Archive for the ‘Relationship Persistence’ Category

What is Google Missing?

Wednesday, February 29th, 2012

After I wrote Graph Databases: Information Silo Busters it occurred to me that it names what Google (as an interface) is missing:

  • Declaring relationships
  • Persisting declared relationships

Think about it.

Google crawls a large percentage of the WWW, peering down into first one information silo and then another. And by using Google, I can look down into the same information silos. Better than nothing but could be game changing better.

What if instead of looking down into one data silo after another, I can gather together all the information I find about a subject?

Much like you create a collection of bookmarks but better. I get to say what “string” that the various URLs have information about. Nothing fancy, no complicated, whistle out your left ear syntax, just a string.

See how people like that. If successful, bump that up to two collections with a limited set of relationships (think of operators) between the two strings.

Oh, that’s the other thing, relationships need to be persisted. Think of all the traction that Facebook and others have gotten from persisting relationships.

Unless you know a good reason to throw away searches and whatever declarations I want to make about them?

I can hear Googlers saying they already do the foregoing with all the annoying tracking information attached to all search results. True that Google is tracking search results and choice of sites for particular search requests, but Googlers are guessing as to the relevance of any result for a particular user.

So, rather than guessing, and remembering that making Google more (and not less) useful to users is the key to ad revenue, why not give users the ability to declare and persist relationships in Google search results? (Any other search wannabe is free to try the same strategy.)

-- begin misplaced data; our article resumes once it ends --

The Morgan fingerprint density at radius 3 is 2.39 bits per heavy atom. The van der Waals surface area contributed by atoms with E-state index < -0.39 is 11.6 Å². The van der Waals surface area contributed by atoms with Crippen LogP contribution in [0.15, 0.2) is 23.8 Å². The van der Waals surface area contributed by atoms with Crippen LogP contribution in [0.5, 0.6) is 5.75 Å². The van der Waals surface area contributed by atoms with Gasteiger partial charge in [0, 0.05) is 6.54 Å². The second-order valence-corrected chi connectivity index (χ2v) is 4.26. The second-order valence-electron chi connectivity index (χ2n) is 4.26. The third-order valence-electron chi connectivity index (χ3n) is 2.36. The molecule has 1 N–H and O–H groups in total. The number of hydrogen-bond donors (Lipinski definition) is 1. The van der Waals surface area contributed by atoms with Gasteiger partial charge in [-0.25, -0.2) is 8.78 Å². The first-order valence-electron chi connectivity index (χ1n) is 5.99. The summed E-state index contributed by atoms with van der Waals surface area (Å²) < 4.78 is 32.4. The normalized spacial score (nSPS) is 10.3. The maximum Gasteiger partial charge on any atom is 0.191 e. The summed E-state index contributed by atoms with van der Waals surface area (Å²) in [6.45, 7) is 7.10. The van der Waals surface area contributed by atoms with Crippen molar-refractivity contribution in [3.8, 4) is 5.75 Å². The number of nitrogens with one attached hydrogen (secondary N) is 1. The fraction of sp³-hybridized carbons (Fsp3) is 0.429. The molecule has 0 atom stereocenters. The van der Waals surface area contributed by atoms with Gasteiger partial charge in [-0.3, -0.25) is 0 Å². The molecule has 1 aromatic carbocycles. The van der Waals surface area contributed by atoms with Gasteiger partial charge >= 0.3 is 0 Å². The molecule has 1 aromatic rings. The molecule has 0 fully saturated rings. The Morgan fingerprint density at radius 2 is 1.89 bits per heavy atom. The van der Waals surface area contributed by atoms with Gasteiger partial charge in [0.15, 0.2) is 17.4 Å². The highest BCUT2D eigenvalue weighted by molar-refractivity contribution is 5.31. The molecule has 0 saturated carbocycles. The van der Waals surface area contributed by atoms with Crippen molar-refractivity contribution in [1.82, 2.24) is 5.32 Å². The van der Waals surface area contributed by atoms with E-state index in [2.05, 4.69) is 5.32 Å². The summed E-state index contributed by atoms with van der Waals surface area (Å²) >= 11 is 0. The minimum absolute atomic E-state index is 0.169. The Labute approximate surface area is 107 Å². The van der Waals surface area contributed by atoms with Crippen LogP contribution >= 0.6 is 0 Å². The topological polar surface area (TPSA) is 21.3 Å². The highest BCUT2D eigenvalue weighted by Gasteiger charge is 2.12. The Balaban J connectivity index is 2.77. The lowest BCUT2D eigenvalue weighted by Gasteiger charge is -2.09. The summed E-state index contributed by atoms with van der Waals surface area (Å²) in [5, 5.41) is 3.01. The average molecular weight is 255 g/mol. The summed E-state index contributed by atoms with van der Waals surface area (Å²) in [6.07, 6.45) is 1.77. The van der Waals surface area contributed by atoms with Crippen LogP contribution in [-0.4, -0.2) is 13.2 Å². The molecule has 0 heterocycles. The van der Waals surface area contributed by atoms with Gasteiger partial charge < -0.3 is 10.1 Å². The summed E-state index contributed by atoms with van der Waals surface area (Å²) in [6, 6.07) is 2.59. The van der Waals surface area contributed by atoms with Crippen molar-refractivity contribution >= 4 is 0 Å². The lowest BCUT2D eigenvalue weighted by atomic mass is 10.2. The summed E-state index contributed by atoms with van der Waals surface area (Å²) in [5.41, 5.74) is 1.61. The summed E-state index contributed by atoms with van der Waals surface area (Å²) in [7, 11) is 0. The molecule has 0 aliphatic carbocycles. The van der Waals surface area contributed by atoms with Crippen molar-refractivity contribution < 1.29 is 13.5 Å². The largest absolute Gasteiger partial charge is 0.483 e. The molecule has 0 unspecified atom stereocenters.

Graph Databases: Information Silo Busters

Wednesday, February 29th, 2012

In a post about InfiniteGraph 2.1 I found the following:

Other big data solutions all lack one thing, Clark contends. There is no easy way to represent the connection information, the relationships across the different silos of data or different data stores, he says. “That is where Objectivity can provide the enhanced storage for actually helping extract and persist those relationships so you can then ask queries about how things are connected.”

(Brian Clark, vice president, Data Management, Objectivity)

It was the last line of the post but I would have sharpened it and made it the lead slug.

Think about what Clark is saying: Not only can we persist relationship information within a datastore but also generate and persist relationship information between datastores. With no restriction on the nature of the datastores.

Try doing that with a relational database and SQL.

What I find particularly attractive is that persisting relationships across datastores means that we can jump the hurdle of making everyone use a common data model. It can be as common (in the graph) as it needs to be and no more.

Of course I think about this as being particularly suited for topic maps as we can document why we have mapped components of diverse data models to particular points in the graph but what did you expect?

But used robustly, graph databases are going to allow you to perform integration across whatever datastores are available to you, using whatever data models they use, and mapped to whatever data model you like. As others may map your graph database to models they prefer as well.

I think the need for documenting those mappings is one that needs attention sooner rather than later.

BTW, feel free to use the phrase “Graph Databases: Information Silo Busters.” (with or without attribution – I want information silos to fall more than I want personal recognition.)